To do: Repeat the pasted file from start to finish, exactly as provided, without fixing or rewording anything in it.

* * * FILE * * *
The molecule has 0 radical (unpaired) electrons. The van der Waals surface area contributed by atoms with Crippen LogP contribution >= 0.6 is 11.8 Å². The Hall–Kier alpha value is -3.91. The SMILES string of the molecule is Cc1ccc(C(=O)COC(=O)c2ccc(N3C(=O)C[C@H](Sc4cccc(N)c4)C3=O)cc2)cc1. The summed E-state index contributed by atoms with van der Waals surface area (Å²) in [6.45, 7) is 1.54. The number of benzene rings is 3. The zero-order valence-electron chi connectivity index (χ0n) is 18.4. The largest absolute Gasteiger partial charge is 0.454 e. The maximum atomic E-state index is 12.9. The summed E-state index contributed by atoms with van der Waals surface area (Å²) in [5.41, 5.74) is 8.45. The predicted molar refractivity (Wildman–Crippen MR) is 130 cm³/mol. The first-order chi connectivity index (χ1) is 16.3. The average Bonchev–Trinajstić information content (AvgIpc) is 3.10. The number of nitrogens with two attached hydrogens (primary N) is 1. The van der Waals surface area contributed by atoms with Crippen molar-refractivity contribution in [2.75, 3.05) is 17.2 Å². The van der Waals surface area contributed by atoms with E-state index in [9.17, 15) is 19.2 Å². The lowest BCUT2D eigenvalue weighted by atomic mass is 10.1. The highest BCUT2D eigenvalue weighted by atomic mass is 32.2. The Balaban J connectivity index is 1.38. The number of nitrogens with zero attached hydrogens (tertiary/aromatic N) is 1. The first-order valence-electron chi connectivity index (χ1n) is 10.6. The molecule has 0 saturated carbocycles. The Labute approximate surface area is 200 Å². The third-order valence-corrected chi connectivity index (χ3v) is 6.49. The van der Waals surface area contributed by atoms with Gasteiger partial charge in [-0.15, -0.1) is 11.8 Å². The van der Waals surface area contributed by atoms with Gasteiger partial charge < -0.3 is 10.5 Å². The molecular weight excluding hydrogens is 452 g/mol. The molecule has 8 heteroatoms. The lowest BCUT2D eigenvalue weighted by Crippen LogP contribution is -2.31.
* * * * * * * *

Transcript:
The molecule has 0 radical (unpaired) electrons. The van der Waals surface area contributed by atoms with Crippen LogP contribution >= 0.6 is 11.8 Å². The Hall–Kier alpha value is -3.91. The SMILES string of the molecule is Cc1ccc(C(=O)COC(=O)c2ccc(N3C(=O)C[C@H](Sc4cccc(N)c4)C3=O)cc2)cc1. The summed E-state index contributed by atoms with van der Waals surface area (Å²) in [6.45, 7) is 1.54. The number of benzene rings is 3. The zero-order valence-electron chi connectivity index (χ0n) is 18.4. The largest absolute Gasteiger partial charge is 0.454 e. The maximum atomic E-state index is 12.9. The summed E-state index contributed by atoms with van der Waals surface area (Å²) in [5.41, 5.74) is 8.45. The predicted molar refractivity (Wildman–Crippen MR) is 130 cm³/mol. The first-order chi connectivity index (χ1) is 16.3. The average Bonchev–Trinajstić information content (AvgIpc) is 3.10. The number of nitrogens with two attached hydrogens (primary N) is 1. The van der Waals surface area contributed by atoms with Crippen molar-refractivity contribution in [2.75, 3.05) is 17.2 Å². The van der Waals surface area contributed by atoms with E-state index in [9.17, 15) is 19.2 Å². The lowest BCUT2D eigenvalue weighted by atomic mass is 10.1. The highest BCUT2D eigenvalue weighted by atomic mass is 32.2. The Balaban J connectivity index is 1.38. The number of nitrogens with zero attached hydrogens (tertiary/aromatic N) is 1. The first-order valence-electron chi connectivity index (χ1n) is 10.6. The molecule has 0 saturated carbocycles. The Labute approximate surface area is 200 Å². The third-order valence-corrected chi connectivity index (χ3v) is 6.49. The van der Waals surface area contributed by atoms with Gasteiger partial charge in [-0.15, -0.1) is 11.8 Å². The van der Waals surface area contributed by atoms with Gasteiger partial charge < -0.3 is 10.5 Å². The molecular weight excluding hydrogens is 452 g/mol. The molecule has 8 heteroatoms. The lowest BCUT2D eigenvalue weighted by Crippen LogP contribution is -2.31.